"This tells you that you can build a tree of life, because you've found a multitude of features in viruses that have all the properties that cells have," Caetano-Anollés said. "Viruses also have unique components besides the components that are shared with cells."
In fact, the analysis revealed genetic sequences in viruses that are unlike anything seen in cells, Caetano-Anollés said. This contradicts one hypothesis that viruses captured all of their genetic material from cells. This and other findings also support the idea that viruses are "creators of novelty," he said.
Using the protein-fold data available in online databases, Nasir and Caetano-Anollés used computational methods to build trees of life that included viruses.
The data suggest "that viruses originated from multiple ancient cells ... and co-existed with the ancestors of modern cells," the researchers wrote. These ancient cells likely contained segmented RNA genomes, Caetano-Anollés said.
The data also suggest that at some point in their evolutionary history, not long after modern cellular life emerged, most viruses gained the ability to encapsulate themselves in protein coats that protected their genetic payloads, enabling them to spend part of their lifecycle outside of host cells and spread, Caetano-Anollés said. The protein folds that are unique to viruses include those that form these viral "capsids."
"These capsids became more and more sophisticated with time, allowing viruses to become infectious to cells that had previously resisted them," Nasir said. "This is the hallmark of parasitism."
Some scientists have argued that viruses are nonliving entities, bits of DNA and RNA shed by cellular life. They point to the fact that viruses are not able to replicate (reproduce) outside of host cells, and rely on cells' protein-building machinery to function. But much evidence supports the idea that viruses are not that different from other living entities, Caetano-Anollés said.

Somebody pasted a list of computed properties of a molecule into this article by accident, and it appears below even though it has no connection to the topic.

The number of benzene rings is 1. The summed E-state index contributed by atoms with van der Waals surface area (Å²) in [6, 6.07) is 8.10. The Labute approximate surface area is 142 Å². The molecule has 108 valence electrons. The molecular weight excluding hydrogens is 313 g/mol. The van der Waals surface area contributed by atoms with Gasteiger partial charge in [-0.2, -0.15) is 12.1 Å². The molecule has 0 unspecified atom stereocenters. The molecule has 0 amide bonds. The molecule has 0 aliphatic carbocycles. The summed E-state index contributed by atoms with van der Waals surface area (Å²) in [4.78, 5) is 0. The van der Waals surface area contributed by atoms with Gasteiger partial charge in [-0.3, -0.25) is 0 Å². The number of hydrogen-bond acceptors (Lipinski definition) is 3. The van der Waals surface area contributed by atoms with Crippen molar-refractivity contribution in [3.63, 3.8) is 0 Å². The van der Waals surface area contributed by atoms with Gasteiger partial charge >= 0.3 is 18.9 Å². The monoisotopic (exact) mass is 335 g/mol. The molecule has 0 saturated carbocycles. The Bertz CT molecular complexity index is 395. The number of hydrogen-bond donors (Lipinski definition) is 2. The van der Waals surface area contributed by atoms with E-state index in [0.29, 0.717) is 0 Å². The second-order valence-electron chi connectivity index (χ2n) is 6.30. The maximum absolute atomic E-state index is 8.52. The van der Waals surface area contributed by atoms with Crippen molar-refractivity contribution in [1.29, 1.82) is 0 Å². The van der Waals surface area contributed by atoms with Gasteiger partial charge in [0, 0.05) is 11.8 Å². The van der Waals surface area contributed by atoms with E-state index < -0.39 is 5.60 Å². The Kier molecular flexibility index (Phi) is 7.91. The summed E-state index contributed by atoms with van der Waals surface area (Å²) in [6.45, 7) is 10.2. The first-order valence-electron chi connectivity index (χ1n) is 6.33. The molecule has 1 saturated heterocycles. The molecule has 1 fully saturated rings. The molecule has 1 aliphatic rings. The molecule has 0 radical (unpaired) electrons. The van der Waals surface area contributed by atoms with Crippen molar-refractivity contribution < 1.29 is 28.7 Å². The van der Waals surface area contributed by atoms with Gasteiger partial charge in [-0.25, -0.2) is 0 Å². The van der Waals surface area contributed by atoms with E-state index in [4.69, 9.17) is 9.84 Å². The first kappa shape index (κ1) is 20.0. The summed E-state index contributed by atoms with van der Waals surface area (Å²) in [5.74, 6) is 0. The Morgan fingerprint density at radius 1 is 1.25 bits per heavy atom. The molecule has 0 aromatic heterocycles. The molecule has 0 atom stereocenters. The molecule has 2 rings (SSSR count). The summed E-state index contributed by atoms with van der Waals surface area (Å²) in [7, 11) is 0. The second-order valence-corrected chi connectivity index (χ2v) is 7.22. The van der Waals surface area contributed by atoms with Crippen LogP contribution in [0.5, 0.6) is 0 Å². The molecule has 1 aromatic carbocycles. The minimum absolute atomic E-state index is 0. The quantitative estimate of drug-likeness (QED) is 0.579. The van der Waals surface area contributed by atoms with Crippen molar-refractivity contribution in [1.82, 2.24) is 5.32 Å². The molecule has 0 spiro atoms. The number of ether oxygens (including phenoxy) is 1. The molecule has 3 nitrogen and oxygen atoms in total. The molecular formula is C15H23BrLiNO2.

"Many organisms require other organisms to live, including bacteria that live inside cells, and fungi that engage in obligate parasitic relationships -- they rely on their hosts to complete their lifecycle," he said. "And this is what viruses do."
The discovery of the giant mimiviruses in the early 2000s challenged traditional ideas about the nature of viruses, Caetano-Anollés said.
"These giant viruses were not the tiny Ebola virus, which has only seven genes. These are massive in size and massive in genomic repertoire," he said. "Some are as big physically and with genomes that are as big or bigger than bacteria that are parasitic."
Some giant viruses also have genes for proteins that are essential to translation, the process by which cells read gene sequences to build proteins, Caetano-Anollés said. The lack of translational machinery in viruses was once cited as a justification for classifying them as nonliving, he said.
"This is no more," Caetano-Anollés said. "Viruses now merit a place in the tree of life. Obviously, there is much more to viruses than we once thought."
Materials provided by University of Illinois at Urbana-Champaign. Note: Content may be edited for style and length.